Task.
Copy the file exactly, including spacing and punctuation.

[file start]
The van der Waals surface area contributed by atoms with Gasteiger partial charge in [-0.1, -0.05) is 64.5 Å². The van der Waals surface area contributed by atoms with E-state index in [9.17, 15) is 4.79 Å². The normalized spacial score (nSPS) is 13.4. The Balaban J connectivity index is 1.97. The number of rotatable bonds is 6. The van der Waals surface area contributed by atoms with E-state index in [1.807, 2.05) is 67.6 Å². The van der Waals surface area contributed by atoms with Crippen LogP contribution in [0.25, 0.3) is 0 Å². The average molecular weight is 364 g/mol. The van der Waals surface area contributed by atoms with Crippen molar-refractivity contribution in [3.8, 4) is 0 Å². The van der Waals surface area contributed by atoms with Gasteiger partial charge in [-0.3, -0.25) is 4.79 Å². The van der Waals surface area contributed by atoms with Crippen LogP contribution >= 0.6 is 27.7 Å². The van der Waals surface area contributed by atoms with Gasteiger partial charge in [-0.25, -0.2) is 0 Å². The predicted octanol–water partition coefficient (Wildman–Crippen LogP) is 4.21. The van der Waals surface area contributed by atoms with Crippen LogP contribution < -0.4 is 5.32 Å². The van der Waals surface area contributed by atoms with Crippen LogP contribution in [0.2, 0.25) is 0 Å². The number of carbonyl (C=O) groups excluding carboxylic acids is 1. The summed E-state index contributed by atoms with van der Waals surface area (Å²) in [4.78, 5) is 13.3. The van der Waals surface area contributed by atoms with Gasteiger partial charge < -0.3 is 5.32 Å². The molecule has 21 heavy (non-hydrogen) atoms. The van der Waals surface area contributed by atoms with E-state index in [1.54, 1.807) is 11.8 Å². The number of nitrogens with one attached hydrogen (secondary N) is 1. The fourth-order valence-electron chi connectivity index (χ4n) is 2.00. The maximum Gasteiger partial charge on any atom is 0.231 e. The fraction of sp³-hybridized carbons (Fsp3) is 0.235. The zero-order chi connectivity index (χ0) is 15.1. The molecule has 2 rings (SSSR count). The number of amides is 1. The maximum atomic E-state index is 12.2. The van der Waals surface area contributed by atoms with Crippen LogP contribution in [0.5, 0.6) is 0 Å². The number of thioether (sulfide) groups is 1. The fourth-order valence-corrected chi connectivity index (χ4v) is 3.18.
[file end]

The van der Waals surface area contributed by atoms with Gasteiger partial charge in [-0.1, -0.05) is 64.5 Å². The van der Waals surface area contributed by atoms with E-state index in [9.17, 15) is 4.79 Å². The normalized spacial score (nSPS) is 13.4. The Balaban J connectivity index is 1.97. The number of rotatable bonds is 6. The van der Waals surface area contributed by atoms with E-state index in [1.807, 2.05) is 67.6 Å². The van der Waals surface area contributed by atoms with Crippen LogP contribution in [0.25, 0.3) is 0 Å². The average molecular weight is 364 g/mol. The van der Waals surface area contributed by atoms with Crippen molar-refractivity contribution in [3.8, 4) is 0 Å². The van der Waals surface area contributed by atoms with Gasteiger partial charge in [-0.3, -0.25) is 4.79 Å². The van der Waals surface area contributed by atoms with Crippen LogP contribution >= 0.6 is 27.7 Å². The van der Waals surface area contributed by atoms with Gasteiger partial charge in [-0.25, -0.2) is 0 Å². The predicted octanol–water partition coefficient (Wildman–Crippen LogP) is 4.21. The van der Waals surface area contributed by atoms with Crippen LogP contribution < -0.4 is 5.32 Å². The van der Waals surface area contributed by atoms with Crippen LogP contribution in [0.2, 0.25) is 0 Å². The number of carbonyl (C=O) groups excluding carboxylic acids is 1. The summed E-state index contributed by atoms with van der Waals surface area (Å²) in [4.78, 5) is 13.3. The van der Waals surface area contributed by atoms with Gasteiger partial charge < -0.3 is 5.32 Å². The molecule has 21 heavy (non-hydrogen) atoms. The van der Waals surface area contributed by atoms with E-state index in [1.54, 1.807) is 11.8 Å². The number of nitrogens with one attached hydrogen (secondary N) is 1. The fourth-order valence-electron chi connectivity index (χ4n) is 2.00. The maximum Gasteiger partial charge on any atom is 0.231 e. The fraction of sp³-hybridized carbons (Fsp3) is 0.235. The zero-order chi connectivity index (χ0) is 15.1. The molecule has 2 rings (SSSR count). The number of amides is 1. The maximum atomic E-state index is 12.2. The van der Waals surface area contributed by atoms with Crippen LogP contribution in [0.5, 0.6) is 0 Å². The number of thioether (sulfide) groups is 1. The fourth-order valence-corrected chi connectivity index (χ4v) is 3.18.